One night at the studio Rich sent the song to Matt Bellamy (Muse) to see what he thought and if he had any ideas. The next morning he’d sent back an email attached with an obnoxious detuned guitar part for the chorus. We loved it and dropped it straight into the session. Moments before signing off on the song we also had Mark Foster (Foster The People) come down to the studio as he was also excited about the track and had some ideas. We dived in and came out with the final section for the song, a modulation halfway through the track with stacks of synths and r&b hooks which I recorded literally moments before I flew out to Australia that same night. We wrapped the song up feeling super excited about the last piece of the record coming together. It inhabited an energy that seemed to compliment the rest of the album which ultimately inhabits quite a different sonic space but embraces a sense of adventure. There is a part of me that is very attracted to minimalism and sparseness, but I have a wild love affair with maximalist music and to be able to explore both sides as an artist and have fans that create a space for me to dive into both these worlds is a great blessing. I think pop music should give a chance for experimentation and a whole lot of good fun. But also a place where the listener can be challenged, then slowly courted into a great romance.
Despite being a different stride in sounds, this song embraces many things I always like to explore musically - I’m always attracted to the meeting place of light and dark, sweet and sour - the juxtaposition of angular sounds and head-crushing distorted elements sitting alongside a breathy bubblegum vocal - I love the idea of crossing unlikely approaches sonically and lyrically. Bands like Deerhoof, Battles and Mew inspire me so much for their innovation and collision of playfulness and dreaminess with heavier, aggressive moments. These bands were all influential over the period that i worked on this song - their approach combined with the R&B influences already stamped on the song gave it an identity very unique from other tracks I was working on at the time. Instead of making the track a throwback musically, I wanted it to feel like a nod to the past from a futurist perspective. Lyrically the song is a celebration and affection for an era I remember fondly and associate with growing up and young love. I discovered a new excitement for 90’s music again while I was writing this record and was feeling a strong resurgence of the era in a lot of music and fashion so it felt like the perfect framework for the song to exist in, and a chance to pay tribute to some of the artists I loved in my youth.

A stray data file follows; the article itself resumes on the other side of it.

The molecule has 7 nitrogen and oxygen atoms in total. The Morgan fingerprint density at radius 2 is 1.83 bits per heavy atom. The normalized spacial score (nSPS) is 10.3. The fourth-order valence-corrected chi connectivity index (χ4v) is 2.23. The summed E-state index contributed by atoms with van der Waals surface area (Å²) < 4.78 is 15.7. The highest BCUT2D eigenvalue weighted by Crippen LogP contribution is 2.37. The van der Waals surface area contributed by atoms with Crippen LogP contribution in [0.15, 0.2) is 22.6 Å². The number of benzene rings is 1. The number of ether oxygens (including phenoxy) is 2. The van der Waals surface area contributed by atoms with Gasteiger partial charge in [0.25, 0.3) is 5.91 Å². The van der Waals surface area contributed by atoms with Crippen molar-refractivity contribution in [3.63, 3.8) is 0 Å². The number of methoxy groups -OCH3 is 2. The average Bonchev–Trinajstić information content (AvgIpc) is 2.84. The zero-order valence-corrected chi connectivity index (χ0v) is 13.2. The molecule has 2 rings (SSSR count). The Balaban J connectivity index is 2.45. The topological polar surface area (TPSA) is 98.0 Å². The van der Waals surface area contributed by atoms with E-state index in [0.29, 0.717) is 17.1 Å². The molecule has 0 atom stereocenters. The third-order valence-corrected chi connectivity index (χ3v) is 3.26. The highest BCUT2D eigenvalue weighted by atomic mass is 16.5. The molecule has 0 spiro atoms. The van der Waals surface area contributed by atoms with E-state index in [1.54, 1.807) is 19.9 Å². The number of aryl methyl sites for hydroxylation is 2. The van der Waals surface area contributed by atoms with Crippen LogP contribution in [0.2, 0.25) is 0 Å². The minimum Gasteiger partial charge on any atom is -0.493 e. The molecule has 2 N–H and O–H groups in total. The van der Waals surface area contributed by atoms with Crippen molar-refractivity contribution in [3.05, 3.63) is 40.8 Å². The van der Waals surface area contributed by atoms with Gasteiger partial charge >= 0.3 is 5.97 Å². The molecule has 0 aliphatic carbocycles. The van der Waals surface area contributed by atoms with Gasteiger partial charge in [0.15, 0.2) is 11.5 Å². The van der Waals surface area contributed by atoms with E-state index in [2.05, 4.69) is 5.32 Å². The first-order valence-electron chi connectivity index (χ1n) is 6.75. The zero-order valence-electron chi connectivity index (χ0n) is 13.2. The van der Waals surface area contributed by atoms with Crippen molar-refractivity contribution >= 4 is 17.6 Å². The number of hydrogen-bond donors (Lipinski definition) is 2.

Nostalgia has often been a theme for me - I have a strong connection to childhood and the teenage years so I wanted to capture that boisterous, playful energy with this song - and to do it through the use of sounds and influences I haven’t drawn from in the past. That place where all the subconscious ideas merge and collide is always the place where I am most excited about music. Although we change and grow as people, the memories of the past live on, but perhaps they take on a different shape and form as we recall them. It doesn’t sound or look quite the same but it’s made into something new! Seeing this song birth from a garage jam in rural Australia and grow throughout the time spent here in Los Angeles has been so much fun, and it’s just the start of many more adventures to come.